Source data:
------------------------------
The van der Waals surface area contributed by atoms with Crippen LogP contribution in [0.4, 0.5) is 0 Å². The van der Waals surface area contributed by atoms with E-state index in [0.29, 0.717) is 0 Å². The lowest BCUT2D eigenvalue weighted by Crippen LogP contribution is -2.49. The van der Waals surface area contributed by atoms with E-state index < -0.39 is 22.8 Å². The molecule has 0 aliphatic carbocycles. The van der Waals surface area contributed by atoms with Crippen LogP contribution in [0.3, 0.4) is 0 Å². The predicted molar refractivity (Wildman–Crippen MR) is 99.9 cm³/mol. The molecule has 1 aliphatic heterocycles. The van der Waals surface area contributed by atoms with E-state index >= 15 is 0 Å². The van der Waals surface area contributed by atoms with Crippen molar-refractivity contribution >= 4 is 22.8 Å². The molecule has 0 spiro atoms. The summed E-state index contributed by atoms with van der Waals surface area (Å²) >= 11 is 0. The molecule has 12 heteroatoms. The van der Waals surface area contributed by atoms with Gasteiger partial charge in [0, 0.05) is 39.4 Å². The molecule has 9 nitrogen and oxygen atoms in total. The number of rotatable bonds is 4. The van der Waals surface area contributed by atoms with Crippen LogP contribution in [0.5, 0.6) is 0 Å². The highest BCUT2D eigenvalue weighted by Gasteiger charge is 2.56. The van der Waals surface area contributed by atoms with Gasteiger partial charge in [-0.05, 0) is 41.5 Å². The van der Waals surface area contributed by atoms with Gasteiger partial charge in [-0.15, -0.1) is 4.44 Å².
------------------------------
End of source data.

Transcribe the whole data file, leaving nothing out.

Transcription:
The van der Waals surface area contributed by atoms with Crippen LogP contribution in [0.4, 0.5) is 0 Å². The van der Waals surface area contributed by atoms with E-state index in [0.29, 0.717) is 0 Å². The lowest BCUT2D eigenvalue weighted by Crippen LogP contribution is -2.49. The van der Waals surface area contributed by atoms with E-state index < -0.39 is 22.8 Å². The molecule has 0 aliphatic carbocycles. The van der Waals surface area contributed by atoms with Crippen LogP contribution in [0.3, 0.4) is 0 Å². The predicted molar refractivity (Wildman–Crippen MR) is 99.9 cm³/mol. The molecule has 1 aliphatic heterocycles. The van der Waals surface area contributed by atoms with E-state index >= 15 is 0 Å². The van der Waals surface area contributed by atoms with Crippen molar-refractivity contribution >= 4 is 22.8 Å². The molecule has 0 spiro atoms. The summed E-state index contributed by atoms with van der Waals surface area (Å²) >= 11 is 0. The molecule has 12 heteroatoms. The van der Waals surface area contributed by atoms with Gasteiger partial charge in [0, 0.05) is 39.4 Å². The molecule has 9 nitrogen and oxygen atoms in total. The number of rotatable bonds is 4. The van der Waals surface area contributed by atoms with Crippen LogP contribution in [0.5, 0.6) is 0 Å². The highest BCUT2D eigenvalue weighted by Gasteiger charge is 2.56. The van der Waals surface area contributed by atoms with Gasteiger partial charge in [-0.05, 0) is 41.5 Å². The van der Waals surface area contributed by atoms with Gasteiger partial charge in [-0.15, -0.1) is 4.44 Å².